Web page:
World food prices remained almost unchanged between July and August this year, according to the Food and Agriculture Organisation, Food Price Index published in the 8th of this month. While the FAO Food Price Index (FFPI), which averaged 231 points last month — down by one point from 232 in July, it is 26 percent higher compared to August 2010. It stands at only six points below the Index’s all time high of 238 points in February 2011.
The majority of this year on year increase has come in the increase of cereals, said Giyas Gokkent, Chief Group Economist at the National Bank of Abu Dhabi. “It’s gone up 36 percent year on year,” he said. The second category to have contributed to the rise in food prices is the meat category, with a 15.8 percent year on year, he added.
Within the index, cereal prices rose, reflecting the fact that although cereal production is expected to increase, it will not do so by enough to offset the additional demand, so that stocks continue to be low and prices continue to be high and volatile, the FOA statement said.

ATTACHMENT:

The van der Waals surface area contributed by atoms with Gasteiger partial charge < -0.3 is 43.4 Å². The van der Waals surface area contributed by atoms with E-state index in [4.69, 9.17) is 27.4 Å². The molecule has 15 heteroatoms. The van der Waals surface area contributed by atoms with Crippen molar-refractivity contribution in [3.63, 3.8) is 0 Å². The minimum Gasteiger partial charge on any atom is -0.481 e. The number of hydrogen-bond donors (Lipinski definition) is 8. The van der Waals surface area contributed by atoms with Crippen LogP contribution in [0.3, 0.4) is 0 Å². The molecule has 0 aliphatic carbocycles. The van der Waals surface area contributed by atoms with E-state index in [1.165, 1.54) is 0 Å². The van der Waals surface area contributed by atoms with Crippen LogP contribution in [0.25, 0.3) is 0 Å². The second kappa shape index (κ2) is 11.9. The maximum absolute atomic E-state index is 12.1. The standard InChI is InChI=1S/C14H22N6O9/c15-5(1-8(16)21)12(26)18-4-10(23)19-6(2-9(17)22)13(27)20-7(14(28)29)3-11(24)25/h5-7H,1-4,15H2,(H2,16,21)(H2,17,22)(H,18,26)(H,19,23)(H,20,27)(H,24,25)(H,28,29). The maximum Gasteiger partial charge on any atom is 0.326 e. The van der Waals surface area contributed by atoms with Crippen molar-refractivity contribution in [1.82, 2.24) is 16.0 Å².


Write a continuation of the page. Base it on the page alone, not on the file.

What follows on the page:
Average wheat prices were also up 9 percent in August given the strong demand for feed wheat and shrinking supplies of high quality wheat. Nonetheless, world wheat production is forecast to increase by 4.3 percent (or 28 million tonnes), only 4 million tonnes below the 2009 record, the statement explained. “What this suggests is that food prices will continue to rise in the GCC [Gulf Cooperation Council] and will affect the economies with lower average income,” Gokkent said. Countries with lower income levels would be impacted by inflation more than other countries because with a lower income a larger portion is spent on food, he explained.
In the GCC, for example, countries like Oman and Saudi Arabia would be more impacted because of the weight of the food category. “In Saudi Arabia the weight of food category is 26 percent of their consumer price index. In Oman, it’s 30.4 percent,” he said. “The UAE’s weight of food category is only 13.9 percent, so it won’t be as affected as the other two because it’s a richer country on a per capita basis.” Gokkent said that much of what is happening mirrors what is happening with the energy prices. “I think the key will be the direction which oil prices take,” he said. “If there’s no sudden global meltdown, then food prices will stabilise,” he said. “If there is a global economic slowdown then you would expect to see also a decline in perhaps oil prices and in that food prices would come down,” he added.